Said was often accused of extremism and terrorism, and the FBI kept a 238-page file on him. He was once dubbed a "prophet of political violence".
Aside from Columbia University's president, he was the only staff member to have a buzzer that went directly to campus security and bulletproof windows in his office.
Rejected Oslo agreement
“I am for peace. And I am for a negotiated peace. But this accord is not a just peace.”
In 1977, Said was elected to the Palestinian National Council (PNC) as an independent member. He was not aligned with any faction, including then-leader Yasser Arafat’s Palestine Liberation Organisation (PLO).
He advocated for the two-state solution, a policy that the PNC adopted in the late 1980s.
Said was sent by Arafat in 1988 to negotiate with then-US Secretary of State George Shultz on behalf of the Palestinians.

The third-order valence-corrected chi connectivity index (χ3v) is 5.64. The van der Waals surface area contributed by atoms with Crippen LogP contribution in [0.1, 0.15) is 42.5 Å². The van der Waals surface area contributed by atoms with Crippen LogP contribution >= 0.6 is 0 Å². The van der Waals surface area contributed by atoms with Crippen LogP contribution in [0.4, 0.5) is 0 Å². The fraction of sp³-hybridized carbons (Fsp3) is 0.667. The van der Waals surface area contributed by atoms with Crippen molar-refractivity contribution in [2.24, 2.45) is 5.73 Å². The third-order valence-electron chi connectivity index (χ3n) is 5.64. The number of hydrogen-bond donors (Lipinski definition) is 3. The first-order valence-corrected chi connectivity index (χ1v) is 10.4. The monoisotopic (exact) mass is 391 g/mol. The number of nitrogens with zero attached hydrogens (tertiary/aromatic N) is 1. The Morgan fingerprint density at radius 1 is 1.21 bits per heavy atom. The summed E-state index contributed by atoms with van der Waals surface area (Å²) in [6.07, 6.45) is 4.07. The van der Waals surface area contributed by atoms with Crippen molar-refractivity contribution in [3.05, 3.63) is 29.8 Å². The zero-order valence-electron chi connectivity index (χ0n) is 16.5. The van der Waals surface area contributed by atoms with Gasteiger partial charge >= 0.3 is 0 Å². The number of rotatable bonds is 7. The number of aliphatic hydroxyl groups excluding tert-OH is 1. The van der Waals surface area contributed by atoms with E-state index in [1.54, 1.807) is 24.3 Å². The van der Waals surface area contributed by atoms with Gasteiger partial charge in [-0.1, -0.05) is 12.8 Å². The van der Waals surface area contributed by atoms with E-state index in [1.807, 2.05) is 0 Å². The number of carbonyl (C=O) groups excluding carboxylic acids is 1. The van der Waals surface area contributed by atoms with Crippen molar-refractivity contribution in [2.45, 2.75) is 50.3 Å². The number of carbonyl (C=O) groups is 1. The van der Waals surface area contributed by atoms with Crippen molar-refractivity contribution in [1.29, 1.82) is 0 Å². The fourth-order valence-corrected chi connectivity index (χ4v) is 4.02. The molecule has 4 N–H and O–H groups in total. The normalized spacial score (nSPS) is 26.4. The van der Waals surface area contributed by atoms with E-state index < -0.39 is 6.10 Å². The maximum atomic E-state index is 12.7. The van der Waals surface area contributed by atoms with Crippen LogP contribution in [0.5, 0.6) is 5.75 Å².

But as negotiations were ongoing for what in 1993 would be called the Oslo Accords, Said became increasingly disillusioned. He resigned from the PNC in 1991.
He believed that Palestinian leaders had given far too many concessions and had failed to negotiate for an independent Palestinian state.
He also believed that Arafat had failed to advocate for the right of return for Palestinian refugees that were displaced in 1948, and ignored the threat of illegal Israeli settlements built on Palestinian territory.
Despite being one of the most famous Palestinians of his lifetime, he then became the subject of censorship and criticism by the leaders he had once represented.
“When the current Palestinian authorities jail newspaper editors and torture prisoners, they are merely doing Israel's dirty work,” Said told the New York Times in 1996.
“Israel and the Western governments want Arafat to repress certain elements of his society. They want him to be a dictator. The mechanism of the peace accord makes this perfectly clear.”
“I am for peace. And I am for a negotiated peace. But this accord is not a just peace.”
"I see no other way than to begin now to speak about sharing the land that has thrust us together, and sharing it in a truly democratic way, with equal rights for each citizen"